LONDON (01/21/2004) - Emulex Corp. has extended its Switched Bunch of Disks (SBOD) availability through arrangements with Quantum Corp. and BlueArc Corp.
Emulex has announced two new InSpeed Embedded Storage Switch products, the models 350 and 370, which are based on its InSpeed Switch-on-a-Chip (SOC) 320 embedded storage switching technology. It is these new products that BlueArc and Quantum have agreed to use in products.
Both products extend the 320's Fibre Channel (FC) capabilities. They are box-based, drop-in solutions, intended for "Root Switch" and "Fully Switched Architecture" implementations.
Root Switch implementations place switched connectivity between the storage controller (or NAS head) and the drive shelves within a storage array. Emulex says they can also be similarly deployed into tape libraries.
Fully Switched Architectures, implemented as a Root Switch in conjunction with Emulex InSpeed SOC technology in a Switched Bunch of Disks, maximize RAS and performance.
Geoff Barrall, CTO for BlueArc, says, "We have now implemented the new InSpeed Model 350 to bring additional levels of functionality to the solutions we offer our customers." That means BlueArc's storage boxes deliver more performance which has been a focus of BlueArc's efforts.
Quantum's DX100 uses the Inspeed Model 370, according to Dave Kenyon, director of enterprise product marketing for Quantum; "(Its) seamless integration allows Quantum customers to scale the DX100 system up to 64TB, to meet their ever-increasing backup and restore needs."
The InSpeed Model 350 is a fully managed 1U, half-rack form factor 12-port non-blocking switch. The InSpeed Model 370 is also a fully managed 1U, full-rack form factor 20-port non-blocking switch with redundant power supplies and fans for maximum availability. Emulex claims that the 370 'is particularly well suited for creating switched back-end infrastructures in tape libraries.'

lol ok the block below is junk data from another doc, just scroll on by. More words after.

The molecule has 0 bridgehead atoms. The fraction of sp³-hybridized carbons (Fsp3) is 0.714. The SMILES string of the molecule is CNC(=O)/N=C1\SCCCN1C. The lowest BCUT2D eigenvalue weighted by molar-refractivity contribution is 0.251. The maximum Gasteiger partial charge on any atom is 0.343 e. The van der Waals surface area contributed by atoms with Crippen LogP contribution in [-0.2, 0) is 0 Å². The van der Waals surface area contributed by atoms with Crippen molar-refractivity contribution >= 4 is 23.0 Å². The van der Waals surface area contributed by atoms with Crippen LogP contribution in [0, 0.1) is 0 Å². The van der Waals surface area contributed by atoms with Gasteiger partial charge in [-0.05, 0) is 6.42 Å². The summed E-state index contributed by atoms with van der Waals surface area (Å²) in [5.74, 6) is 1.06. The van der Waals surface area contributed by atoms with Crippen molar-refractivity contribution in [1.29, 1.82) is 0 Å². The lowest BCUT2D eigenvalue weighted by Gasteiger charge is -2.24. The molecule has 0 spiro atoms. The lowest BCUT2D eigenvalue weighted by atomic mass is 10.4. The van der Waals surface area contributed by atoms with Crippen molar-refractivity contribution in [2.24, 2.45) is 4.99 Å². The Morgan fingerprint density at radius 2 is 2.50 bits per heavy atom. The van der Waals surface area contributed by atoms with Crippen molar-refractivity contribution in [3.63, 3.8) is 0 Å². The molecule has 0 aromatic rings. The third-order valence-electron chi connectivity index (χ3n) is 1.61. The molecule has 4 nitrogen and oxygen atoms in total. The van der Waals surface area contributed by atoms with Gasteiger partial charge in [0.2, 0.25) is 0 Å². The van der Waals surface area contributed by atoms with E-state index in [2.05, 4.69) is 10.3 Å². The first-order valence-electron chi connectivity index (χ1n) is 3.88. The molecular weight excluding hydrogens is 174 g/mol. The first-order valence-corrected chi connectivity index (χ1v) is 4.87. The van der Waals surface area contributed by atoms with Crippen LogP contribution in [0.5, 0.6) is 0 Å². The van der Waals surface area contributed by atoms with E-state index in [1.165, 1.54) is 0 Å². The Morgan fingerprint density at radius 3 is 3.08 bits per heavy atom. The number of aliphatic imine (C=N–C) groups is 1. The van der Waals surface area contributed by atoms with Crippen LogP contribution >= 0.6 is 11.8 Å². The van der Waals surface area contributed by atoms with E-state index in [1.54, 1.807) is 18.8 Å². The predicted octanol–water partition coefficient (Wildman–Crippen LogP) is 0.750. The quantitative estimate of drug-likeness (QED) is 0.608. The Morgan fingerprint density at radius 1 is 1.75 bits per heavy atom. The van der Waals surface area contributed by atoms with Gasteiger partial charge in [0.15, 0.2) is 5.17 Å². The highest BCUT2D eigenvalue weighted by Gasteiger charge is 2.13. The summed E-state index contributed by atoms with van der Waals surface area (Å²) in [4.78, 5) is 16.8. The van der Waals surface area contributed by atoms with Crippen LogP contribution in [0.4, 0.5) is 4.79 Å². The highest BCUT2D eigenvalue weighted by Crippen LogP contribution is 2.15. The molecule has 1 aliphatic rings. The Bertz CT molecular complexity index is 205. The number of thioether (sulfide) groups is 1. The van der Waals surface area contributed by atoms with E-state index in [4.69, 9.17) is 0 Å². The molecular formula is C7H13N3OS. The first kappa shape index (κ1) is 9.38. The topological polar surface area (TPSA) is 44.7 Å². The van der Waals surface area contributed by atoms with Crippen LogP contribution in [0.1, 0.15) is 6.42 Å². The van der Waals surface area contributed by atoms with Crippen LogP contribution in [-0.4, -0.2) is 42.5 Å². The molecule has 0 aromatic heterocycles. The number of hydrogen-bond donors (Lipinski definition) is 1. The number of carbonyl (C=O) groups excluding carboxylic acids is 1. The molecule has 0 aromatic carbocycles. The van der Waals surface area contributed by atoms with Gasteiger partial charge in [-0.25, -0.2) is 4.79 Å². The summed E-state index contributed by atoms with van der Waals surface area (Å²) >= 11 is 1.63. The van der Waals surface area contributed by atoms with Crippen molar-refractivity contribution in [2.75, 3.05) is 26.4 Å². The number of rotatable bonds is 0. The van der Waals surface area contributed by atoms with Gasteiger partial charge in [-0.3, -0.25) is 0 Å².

In a glorious example of marketing-speak Emulex marketeers have come up with the term SBOT, meaning a switched bunch of tapes. Fearing we had somehow missed the logically preceding JBOT concept we 'googled' the term and came up with the 'JBot Java Web Robot.' That was a relief; we weren't such dummies as we'd feared. Emulex has conveniently not referred to the term and its marketeers have jumped straight to the SBOT concept.
A conversation with a not very well-connected source revealed that SWOT is coming as well and that Quantum, Advanced Digital Information Corp. (ADIC), Storage Technology Corp. (StorageTek) and every other tape supplier will be joyfully embracing the switched world of tapes.
We are left aghast in admiration and look forward to Emulex extending its idea and introducing the ROBOT concept in the near future. It would stand for a 'redundantly organanized bunch of devices' and be capable of referring to anything at all, clearly a great advantage for marketeers who hate to be pinned down. Emulex could then announce OEM agreements with anybody gullible enough to accept the idea of ROBOTs. Eat your heart out Adaptec Inc.